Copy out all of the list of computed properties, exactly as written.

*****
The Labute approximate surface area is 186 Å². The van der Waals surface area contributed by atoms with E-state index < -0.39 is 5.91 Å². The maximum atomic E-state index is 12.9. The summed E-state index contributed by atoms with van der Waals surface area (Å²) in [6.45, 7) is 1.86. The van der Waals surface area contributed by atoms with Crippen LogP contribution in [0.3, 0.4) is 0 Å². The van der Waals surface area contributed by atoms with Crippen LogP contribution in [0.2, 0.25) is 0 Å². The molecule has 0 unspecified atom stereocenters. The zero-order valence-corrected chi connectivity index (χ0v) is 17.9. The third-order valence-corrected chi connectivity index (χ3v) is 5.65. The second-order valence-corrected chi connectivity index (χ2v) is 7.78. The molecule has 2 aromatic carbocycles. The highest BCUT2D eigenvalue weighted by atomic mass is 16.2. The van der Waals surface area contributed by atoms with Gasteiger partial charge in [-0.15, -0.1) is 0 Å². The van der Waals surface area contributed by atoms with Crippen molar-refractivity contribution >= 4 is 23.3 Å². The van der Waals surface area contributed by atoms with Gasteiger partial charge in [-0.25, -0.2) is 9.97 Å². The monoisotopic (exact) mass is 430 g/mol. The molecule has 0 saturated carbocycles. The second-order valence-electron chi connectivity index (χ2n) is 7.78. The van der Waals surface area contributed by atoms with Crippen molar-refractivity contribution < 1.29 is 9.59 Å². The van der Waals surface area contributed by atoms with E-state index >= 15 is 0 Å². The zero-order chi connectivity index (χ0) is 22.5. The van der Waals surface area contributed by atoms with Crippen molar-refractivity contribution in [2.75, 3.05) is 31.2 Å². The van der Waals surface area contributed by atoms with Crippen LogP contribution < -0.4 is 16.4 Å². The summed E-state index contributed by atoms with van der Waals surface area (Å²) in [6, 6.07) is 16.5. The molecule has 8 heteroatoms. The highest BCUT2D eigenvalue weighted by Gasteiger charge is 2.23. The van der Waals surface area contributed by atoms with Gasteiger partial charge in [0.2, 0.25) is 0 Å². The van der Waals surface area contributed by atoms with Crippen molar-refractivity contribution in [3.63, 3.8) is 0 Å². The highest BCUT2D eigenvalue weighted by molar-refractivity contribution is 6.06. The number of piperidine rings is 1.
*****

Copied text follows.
The Labute approximate surface area is 186 Å². The van der Waals surface area contributed by atoms with E-state index < -0.39 is 5.91 Å². The maximum atomic E-state index is 12.9. The summed E-state index contributed by atoms with van der Waals surface area (Å²) in [6.45, 7) is 1.86. The van der Waals surface area contributed by atoms with Crippen LogP contribution in [0.3, 0.4) is 0 Å². The van der Waals surface area contributed by atoms with Crippen LogP contribution in [0.2, 0.25) is 0 Å². The molecule has 0 unspecified atom stereocenters. The zero-order valence-corrected chi connectivity index (χ0v) is 17.9. The third-order valence-corrected chi connectivity index (χ3v) is 5.65. The second-order valence-corrected chi connectivity index (χ2v) is 7.78. The molecule has 2 aromatic carbocycles. The highest BCUT2D eigenvalue weighted by atomic mass is 16.2. The van der Waals surface area contributed by atoms with Gasteiger partial charge in [-0.15, -0.1) is 0 Å². The van der Waals surface area contributed by atoms with Crippen molar-refractivity contribution >= 4 is 23.3 Å². The van der Waals surface area contributed by atoms with Gasteiger partial charge in [-0.25, -0.2) is 9.97 Å². The monoisotopic (exact) mass is 430 g/mol. The molecule has 0 saturated carbocycles. The second-order valence-electron chi connectivity index (χ2n) is 7.78. The van der Waals surface area contributed by atoms with Crippen molar-refractivity contribution < 1.29 is 9.59 Å². The van der Waals surface area contributed by atoms with E-state index >= 15 is 0 Å². The zero-order chi connectivity index (χ0) is 22.5. The van der Waals surface area contributed by atoms with Crippen molar-refractivity contribution in [2.75, 3.05) is 31.2 Å². The van der Waals surface area contributed by atoms with Crippen LogP contribution < -0.4 is 16.4 Å². The summed E-state index contributed by atoms with van der Waals surface area (Å²) in [6, 6.07) is 16.5. The molecule has 8 heteroatoms. The highest BCUT2D eigenvalue weighted by Gasteiger charge is 2.23. The van der Waals surface area contributed by atoms with Gasteiger partial charge in [0.2, 0.25) is 0 Å². The van der Waals surface area contributed by atoms with Crippen molar-refractivity contribution in [3.63, 3.8) is 0 Å². The highest BCUT2D eigenvalue weighted by molar-refractivity contribution is 6.06. The number of piperidine rings is 1.